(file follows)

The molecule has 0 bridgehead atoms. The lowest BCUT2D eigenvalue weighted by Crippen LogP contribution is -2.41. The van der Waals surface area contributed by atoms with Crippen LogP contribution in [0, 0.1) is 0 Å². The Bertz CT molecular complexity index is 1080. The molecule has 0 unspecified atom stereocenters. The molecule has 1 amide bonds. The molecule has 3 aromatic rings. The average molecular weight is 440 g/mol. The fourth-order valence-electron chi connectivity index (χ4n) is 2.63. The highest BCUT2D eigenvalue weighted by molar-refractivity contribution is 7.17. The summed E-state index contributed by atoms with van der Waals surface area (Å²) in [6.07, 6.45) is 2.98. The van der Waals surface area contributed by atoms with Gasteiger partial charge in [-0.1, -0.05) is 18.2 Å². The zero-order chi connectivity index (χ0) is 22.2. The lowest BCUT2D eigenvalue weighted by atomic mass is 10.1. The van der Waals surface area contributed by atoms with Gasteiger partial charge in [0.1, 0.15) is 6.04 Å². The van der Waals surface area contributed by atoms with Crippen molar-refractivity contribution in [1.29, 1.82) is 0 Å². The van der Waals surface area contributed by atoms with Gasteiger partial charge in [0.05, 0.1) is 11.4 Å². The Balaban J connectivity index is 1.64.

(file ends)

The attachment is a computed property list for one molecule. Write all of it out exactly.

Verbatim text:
The molecule has 0 bridgehead atoms. The lowest BCUT2D eigenvalue weighted by Crippen LogP contribution is -2.41. The van der Waals surface area contributed by atoms with Crippen LogP contribution in [0, 0.1) is 0 Å². The Bertz CT molecular complexity index is 1080. The molecule has 0 unspecified atom stereocenters. The molecule has 1 amide bonds. The molecule has 3 aromatic rings. The average molecular weight is 440 g/mol. The fourth-order valence-electron chi connectivity index (χ4n) is 2.63. The highest BCUT2D eigenvalue weighted by molar-refractivity contribution is 7.17. The summed E-state index contributed by atoms with van der Waals surface area (Å²) in [6.07, 6.45) is 2.98. The van der Waals surface area contributed by atoms with Gasteiger partial charge in [-0.1, -0.05) is 18.2 Å². The zero-order chi connectivity index (χ0) is 22.2. The lowest BCUT2D eigenvalue weighted by atomic mass is 10.1. The van der Waals surface area contributed by atoms with Gasteiger partial charge in [0.1, 0.15) is 6.04 Å². The van der Waals surface area contributed by atoms with Crippen molar-refractivity contribution in [1.29, 1.82) is 0 Å². The van der Waals surface area contributed by atoms with Gasteiger partial charge in [0.05, 0.1) is 11.4 Å². The Balaban J connectivity index is 1.64.